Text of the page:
James Webb Telescope Orlando

 

This is a full-scale model of the super powerful James Webb Space Telescope on display in Orlando, Florida. This model was built by Northrop Grumman Space Technology using steel and aluminum.

 

It stands 40 feet tall, measures around 80 feet long and 40 feet wide. It also weighs a whooping 5.5 tons, or 12,000 lbs. The life-size model was created in May 2007 to provide the public an understanding of the enormity and importance of the project.

 

It was first exhibited at the Smithsonianís National Air and Space Museum in Washington DCís National Mall. The model was also displayed in other places such as Colorado Springs in Colorado; Seattle in Washington; Greenbelt in Maryland; Rochester in New York; Paris in France; and Dublin in Ireland.

 

james webb telescope in orlando

A joint project by the National Aeronautics and Space Administration (NASA), the Canadian Space Agency and the European Space Agency, the James Webb Space Telescope is an improved infrared observatory for space that is planned to replace the near-obsolete Hubble Space Telescope. Renamed after James E. Webb, second administrator of NASA, it was previously named the Next Generation Space Telescope, or NGST. This high-powered telescope, also referred to as JWST for short, is still under development and stated to be launched on June 2013. Unlike the Hubble telescope, James Webb Space Telescope wonít be sitting right next to earth but would be sent million miles away to space, to enable astronomers around the globe to explore all stages of the history of our Universe. It will allow the experts to delve deeper into what really happened in the Big Bang event that is theorized to have formed our universe. It will be able to bring light as to how the solar systems were formed and how our own solar system evolved.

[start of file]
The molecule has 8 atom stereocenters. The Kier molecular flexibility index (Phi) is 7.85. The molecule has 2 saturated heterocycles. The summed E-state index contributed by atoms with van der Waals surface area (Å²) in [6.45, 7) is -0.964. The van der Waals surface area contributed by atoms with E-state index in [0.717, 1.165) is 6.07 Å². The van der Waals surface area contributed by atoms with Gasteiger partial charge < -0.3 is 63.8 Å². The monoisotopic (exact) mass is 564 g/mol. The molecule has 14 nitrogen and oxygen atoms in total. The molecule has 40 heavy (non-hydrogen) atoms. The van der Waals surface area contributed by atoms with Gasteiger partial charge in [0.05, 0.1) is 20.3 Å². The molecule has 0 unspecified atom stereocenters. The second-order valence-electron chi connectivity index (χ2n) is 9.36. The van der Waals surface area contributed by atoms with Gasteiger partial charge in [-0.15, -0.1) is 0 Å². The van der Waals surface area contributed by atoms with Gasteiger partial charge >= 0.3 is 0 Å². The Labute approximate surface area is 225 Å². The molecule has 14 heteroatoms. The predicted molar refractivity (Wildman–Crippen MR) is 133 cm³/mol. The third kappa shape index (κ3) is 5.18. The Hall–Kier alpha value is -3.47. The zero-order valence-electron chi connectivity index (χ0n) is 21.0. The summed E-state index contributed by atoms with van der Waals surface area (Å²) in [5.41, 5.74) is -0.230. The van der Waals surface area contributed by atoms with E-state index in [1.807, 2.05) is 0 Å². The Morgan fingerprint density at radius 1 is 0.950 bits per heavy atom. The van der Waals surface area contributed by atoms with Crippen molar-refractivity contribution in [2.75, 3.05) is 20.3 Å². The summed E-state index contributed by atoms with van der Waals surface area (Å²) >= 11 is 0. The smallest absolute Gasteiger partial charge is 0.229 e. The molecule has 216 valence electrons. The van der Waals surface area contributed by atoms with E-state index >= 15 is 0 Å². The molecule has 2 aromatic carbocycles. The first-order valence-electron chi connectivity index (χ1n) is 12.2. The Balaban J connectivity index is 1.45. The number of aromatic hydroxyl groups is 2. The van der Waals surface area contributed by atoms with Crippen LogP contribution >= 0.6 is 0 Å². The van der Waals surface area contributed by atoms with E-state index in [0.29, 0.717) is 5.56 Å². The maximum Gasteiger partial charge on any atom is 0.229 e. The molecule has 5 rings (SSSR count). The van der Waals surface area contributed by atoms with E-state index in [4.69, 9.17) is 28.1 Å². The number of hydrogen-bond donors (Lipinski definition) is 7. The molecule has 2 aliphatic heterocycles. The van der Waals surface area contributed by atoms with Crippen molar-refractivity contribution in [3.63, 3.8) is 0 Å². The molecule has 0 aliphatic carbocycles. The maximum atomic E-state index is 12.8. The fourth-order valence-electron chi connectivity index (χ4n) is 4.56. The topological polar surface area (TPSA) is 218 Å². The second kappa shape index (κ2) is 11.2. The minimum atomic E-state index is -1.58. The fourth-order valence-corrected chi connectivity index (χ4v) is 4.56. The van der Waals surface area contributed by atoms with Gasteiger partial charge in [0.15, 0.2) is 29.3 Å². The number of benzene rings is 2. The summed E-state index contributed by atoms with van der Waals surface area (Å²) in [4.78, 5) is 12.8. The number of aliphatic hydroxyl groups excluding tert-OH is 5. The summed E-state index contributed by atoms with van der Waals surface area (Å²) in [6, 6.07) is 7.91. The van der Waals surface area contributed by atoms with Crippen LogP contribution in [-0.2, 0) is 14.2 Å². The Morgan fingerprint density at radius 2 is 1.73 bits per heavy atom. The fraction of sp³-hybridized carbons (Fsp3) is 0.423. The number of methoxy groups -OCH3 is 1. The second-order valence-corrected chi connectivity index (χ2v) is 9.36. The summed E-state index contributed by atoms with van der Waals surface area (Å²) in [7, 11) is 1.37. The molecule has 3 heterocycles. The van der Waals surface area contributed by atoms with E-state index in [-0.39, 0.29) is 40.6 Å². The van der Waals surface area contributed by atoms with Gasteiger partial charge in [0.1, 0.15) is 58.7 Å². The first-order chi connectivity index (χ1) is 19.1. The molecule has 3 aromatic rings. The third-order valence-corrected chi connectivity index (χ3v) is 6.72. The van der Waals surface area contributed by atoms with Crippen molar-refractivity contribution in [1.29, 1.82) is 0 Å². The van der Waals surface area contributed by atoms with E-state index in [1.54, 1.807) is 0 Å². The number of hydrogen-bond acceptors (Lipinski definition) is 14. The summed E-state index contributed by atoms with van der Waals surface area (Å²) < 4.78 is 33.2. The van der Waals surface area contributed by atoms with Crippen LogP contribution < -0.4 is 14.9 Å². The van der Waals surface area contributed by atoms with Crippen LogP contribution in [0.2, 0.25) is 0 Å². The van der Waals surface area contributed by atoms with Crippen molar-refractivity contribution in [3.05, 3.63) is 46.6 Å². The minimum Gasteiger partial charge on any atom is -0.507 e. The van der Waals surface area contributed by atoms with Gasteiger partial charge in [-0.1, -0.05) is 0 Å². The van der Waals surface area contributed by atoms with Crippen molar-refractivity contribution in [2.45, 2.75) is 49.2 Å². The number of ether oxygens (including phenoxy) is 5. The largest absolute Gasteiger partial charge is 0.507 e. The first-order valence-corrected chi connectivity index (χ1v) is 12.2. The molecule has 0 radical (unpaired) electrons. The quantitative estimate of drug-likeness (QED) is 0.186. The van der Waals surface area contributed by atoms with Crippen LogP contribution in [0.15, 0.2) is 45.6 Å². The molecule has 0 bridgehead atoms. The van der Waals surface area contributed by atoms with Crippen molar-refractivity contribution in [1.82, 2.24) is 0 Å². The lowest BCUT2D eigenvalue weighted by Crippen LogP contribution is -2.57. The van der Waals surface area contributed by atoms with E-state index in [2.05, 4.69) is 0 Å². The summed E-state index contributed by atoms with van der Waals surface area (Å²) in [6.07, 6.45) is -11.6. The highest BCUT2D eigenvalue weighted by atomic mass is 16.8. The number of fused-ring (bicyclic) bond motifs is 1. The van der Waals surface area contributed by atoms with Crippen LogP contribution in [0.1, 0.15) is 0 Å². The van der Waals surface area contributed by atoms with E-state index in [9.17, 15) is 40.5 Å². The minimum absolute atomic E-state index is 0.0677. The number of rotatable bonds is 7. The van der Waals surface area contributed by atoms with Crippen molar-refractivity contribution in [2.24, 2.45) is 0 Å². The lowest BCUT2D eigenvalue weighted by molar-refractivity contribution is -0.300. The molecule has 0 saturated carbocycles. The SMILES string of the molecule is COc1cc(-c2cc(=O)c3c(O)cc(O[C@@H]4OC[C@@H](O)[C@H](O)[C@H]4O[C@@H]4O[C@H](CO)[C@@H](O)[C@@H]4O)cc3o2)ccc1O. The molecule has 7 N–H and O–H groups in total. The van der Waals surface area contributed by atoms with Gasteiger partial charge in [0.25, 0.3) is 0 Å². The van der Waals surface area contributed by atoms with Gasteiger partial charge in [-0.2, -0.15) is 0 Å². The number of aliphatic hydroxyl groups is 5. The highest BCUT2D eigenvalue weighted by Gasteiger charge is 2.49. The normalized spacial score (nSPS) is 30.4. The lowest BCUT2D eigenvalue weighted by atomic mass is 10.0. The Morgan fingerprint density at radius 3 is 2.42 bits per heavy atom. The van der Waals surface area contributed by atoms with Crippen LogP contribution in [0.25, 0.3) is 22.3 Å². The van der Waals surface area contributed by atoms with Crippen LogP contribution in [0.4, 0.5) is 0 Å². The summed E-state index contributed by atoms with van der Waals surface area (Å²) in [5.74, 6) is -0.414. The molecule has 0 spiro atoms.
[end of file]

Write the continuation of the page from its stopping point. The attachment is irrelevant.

The JWST would accomplish these objectives through its four main focuses of the study. One is searching for light coming from the first galaxies and stars that created the Universe following the Big Bang. Another focus is studying the creation, development and evolution of the different galaxies. Third focus is about understanding the star formation and planetary systems development. Last is studying the origins of life and the planetary systems as they are today. As of now, the program is still in the preliminary stages of its development although nine of its ten technology items have already gone through a non-advocate review and passed successfully in January 2007. Its progress, at Phase B as of the moment, is well underway and expected to move on the next more detailed Phase C. The management of this delicate project is being handled by the Goddard Space Flight Center of NASA, which is based in Greenbelt, Maryland.